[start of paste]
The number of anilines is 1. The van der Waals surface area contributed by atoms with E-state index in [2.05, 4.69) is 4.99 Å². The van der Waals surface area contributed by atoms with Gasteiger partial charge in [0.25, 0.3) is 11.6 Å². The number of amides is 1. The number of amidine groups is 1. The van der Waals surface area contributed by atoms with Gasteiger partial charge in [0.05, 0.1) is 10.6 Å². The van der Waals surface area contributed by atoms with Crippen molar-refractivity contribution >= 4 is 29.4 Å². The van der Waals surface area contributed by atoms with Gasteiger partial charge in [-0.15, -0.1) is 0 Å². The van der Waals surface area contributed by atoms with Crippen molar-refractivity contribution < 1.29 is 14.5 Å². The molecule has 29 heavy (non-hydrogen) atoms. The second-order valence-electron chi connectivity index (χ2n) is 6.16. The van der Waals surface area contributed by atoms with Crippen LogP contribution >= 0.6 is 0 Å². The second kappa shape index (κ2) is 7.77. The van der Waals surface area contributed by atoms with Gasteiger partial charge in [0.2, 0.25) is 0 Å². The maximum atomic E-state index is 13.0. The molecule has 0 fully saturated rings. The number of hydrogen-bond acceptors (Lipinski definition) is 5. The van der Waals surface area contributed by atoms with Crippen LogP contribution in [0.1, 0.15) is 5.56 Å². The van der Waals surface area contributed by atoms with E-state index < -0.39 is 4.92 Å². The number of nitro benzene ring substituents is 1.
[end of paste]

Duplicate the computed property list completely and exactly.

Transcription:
The number of anilines is 1. The van der Waals surface area contributed by atoms with E-state index in [2.05, 4.69) is 4.99 Å². The van der Waals surface area contributed by atoms with Gasteiger partial charge in [0.25, 0.3) is 11.6 Å². The number of amides is 1. The number of amidine groups is 1. The van der Waals surface area contributed by atoms with Gasteiger partial charge in [0.05, 0.1) is 10.6 Å². The van der Waals surface area contributed by atoms with Crippen molar-refractivity contribution >= 4 is 29.4 Å². The van der Waals surface area contributed by atoms with Gasteiger partial charge in [-0.15, -0.1) is 0 Å². The van der Waals surface area contributed by atoms with Crippen molar-refractivity contribution < 1.29 is 14.5 Å². The molecule has 29 heavy (non-hydrogen) atoms. The second-order valence-electron chi connectivity index (χ2n) is 6.16. The van der Waals surface area contributed by atoms with Crippen LogP contribution >= 0.6 is 0 Å². The second kappa shape index (κ2) is 7.77. The van der Waals surface area contributed by atoms with Gasteiger partial charge in [0.2, 0.25) is 0 Å². The maximum atomic E-state index is 13.0. The molecule has 0 fully saturated rings. The number of hydrogen-bond acceptors (Lipinski definition) is 5. The van der Waals surface area contributed by atoms with Crippen LogP contribution in [0.1, 0.15) is 5.56 Å². The van der Waals surface area contributed by atoms with E-state index < -0.39 is 4.92 Å². The number of nitro benzene ring substituents is 1.